One of those wine days that come as a rare treat and privilege… Firstly a chance to learn something about the Portuguese coastal region of Bairrada, when Joaquim Sá, MD of Amorim Cork South Africa and unofficial local wine ambassador of Portugal, organised a fascinating tasting of Bairrada reds and whites going back to 1991. It was hosted by Boekenhoutskloof and presented by Emile Joubert to 18 or so people – mostly a wide assortment of winemakers whose common thread apart from eminence was presumably a degree of commitment to cork, plus a few viticulturists and, happily, me.
Although modern Bairrada allows for the standard international grapes, we focused on the two great traditional grapes of the area (and it’s hard to beat Portugal’s splendid range of indigenous winegrape varieties) – bical (white) and baga (red). Mostly from Luis Pato, the great traditional name in Barraida and a passionate exponent of baga, and a few each from his daughter Filipa Pato (these in perhaps a more modern, though resolutely hands-off style) and PáIacio do Bussaco (also grand and traditional).
I think most of the tasters agreed that the whites produced more stars on the day, including an impressive, still-fresh 1991 and two particularly fine 2003s. It was the brilliant acidity that counted, perhaps – as it did with the reds, which also packed a massive amount of tannin to help in their preservation. Baga is sometimes compared with nebbiolo on those grounds, but it seemed to me from the older reds here (1997 and 2001) that baga’s tannins are there for keeps, and won’t magnificently resolve in time as nebbiolo’s do. Incidentally, baga has a history of being the real workhorse variety of the region – Emile told us that it has historically been the grape in the famous (notorious) Mateus Rosé (at one time the biggest brand in the world, and certainly the first wine I ever bought at a restaurant – in London in the early 1970s – on the advice of my dining partner, I being totally ignorant). And like bical, baga finds its way into some traditionally made sparkling wines.
The baga wines were not disappointing, but less exciting than the white bicals and bical-based blends. Full of character, but the traditional ones rustic compared with good Italian nebbiolo. There was also a modern, youthful one made by the ubiquitous and invaluable Dirk Niepoort in typical fresh, whole bunch-ferment, less tannic style – it roused the great ire of one of the tasters who denounced it as a commercial traitor to the grape! Others saw this point but were more forgiving… A more successful modern style came from Filipa Pato, whose Baga Nossa Calcario managed to retain the character of the grape while making it more easily accessible to contemporary wine lovers. Marvellous wine.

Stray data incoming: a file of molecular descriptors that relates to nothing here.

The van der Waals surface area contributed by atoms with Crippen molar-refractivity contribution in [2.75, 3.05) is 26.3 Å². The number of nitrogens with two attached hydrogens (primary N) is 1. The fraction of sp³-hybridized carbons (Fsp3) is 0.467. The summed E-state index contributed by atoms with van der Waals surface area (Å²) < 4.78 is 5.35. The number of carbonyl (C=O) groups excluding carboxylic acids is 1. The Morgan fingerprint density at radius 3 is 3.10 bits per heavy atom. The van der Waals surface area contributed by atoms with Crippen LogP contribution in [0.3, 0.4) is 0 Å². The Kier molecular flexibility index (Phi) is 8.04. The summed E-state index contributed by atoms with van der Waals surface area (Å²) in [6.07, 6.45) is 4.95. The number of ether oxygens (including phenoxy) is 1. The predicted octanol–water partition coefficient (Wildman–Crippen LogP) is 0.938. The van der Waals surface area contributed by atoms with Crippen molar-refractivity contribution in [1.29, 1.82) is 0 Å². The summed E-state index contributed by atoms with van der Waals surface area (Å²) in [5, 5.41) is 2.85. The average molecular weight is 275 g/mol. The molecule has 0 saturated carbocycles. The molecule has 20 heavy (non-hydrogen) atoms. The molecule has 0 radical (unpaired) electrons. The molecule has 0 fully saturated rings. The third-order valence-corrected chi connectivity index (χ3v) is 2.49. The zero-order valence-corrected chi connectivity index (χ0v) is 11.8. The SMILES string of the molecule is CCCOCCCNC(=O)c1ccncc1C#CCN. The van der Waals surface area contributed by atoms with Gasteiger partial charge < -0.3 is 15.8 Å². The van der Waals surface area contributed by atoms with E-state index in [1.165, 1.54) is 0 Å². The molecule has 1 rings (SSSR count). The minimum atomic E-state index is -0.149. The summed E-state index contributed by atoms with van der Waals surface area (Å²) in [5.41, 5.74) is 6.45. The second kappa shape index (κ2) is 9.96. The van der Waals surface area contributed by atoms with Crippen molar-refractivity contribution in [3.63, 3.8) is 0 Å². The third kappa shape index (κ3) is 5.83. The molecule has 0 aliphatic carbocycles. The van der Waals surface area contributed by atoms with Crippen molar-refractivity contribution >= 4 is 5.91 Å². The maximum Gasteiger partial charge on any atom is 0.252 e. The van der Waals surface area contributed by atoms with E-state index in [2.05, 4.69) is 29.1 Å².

So, an altogether interesting and delectable morning. Chat over lunch (such a good one – including pork, though not the suckling piglet traditional in Bairrada) was perhaps dominated equally by discussion of the wines tasted and, inevitably given the attendees, talk of the current vintage. Some of the winemakers present, like David Sadie, had long since taken in all their grapes; others, like Abri Beeslaar of Kanonkop only much more recently, and Craig Wessels of Restless River in the Hemel-en-Aarde still has cabernet ripening (hopefully) on the vine. And, as in all discussions I’ve heard about this harvest, a great deal of disparate experience and satisfaction – though most people seem to agree that there are plenty of weird aspects to vintage 2019.
One thing I’d heard quite a bit about is that chardonnay has been hit quite hard – though more in terms of yield than quality. I was sitting next to Andrea Mullineux and she invited me to call in, on my way home, to the Leeu Passant cellar on the edge of Franschhoek to taste especially her Stellenbosch Chardonnay – yields down perhaps 10%, but quality well up to scratch, she said.
So I had my first taste of the 2019 vintage – and Leeu Passant chardonnay was a good introduction (followed by samples of cab franc and Cinsault). From two barrels representing two pickings (close in time, but one with still a few grams of unfermented sugar). What to say? Lovely wines – in fact, I could have taken a bottle home and drunk it with great satisfaction as a young, unoaked chard; but no, it has a long way to go in the care of Andrea and her winemaker in Franschhoek, Wade Sander. I left clutching a bottle of Wade’s own Brunia Pinot Noir – and Andrea insisted I needed a 2016 Leeu Passant Chardonnay to accompany it; they are still firmly closed (no need to cram them also into such a day) so I shall report on them some other time.
- Tim James is one of South Africa’s leading wine commentators, contributing to various local and international wine publications. He is a taster (and associate editor) for Platter’s. His book Wines of South Africa – Tradition and Revolution appeared in 2013.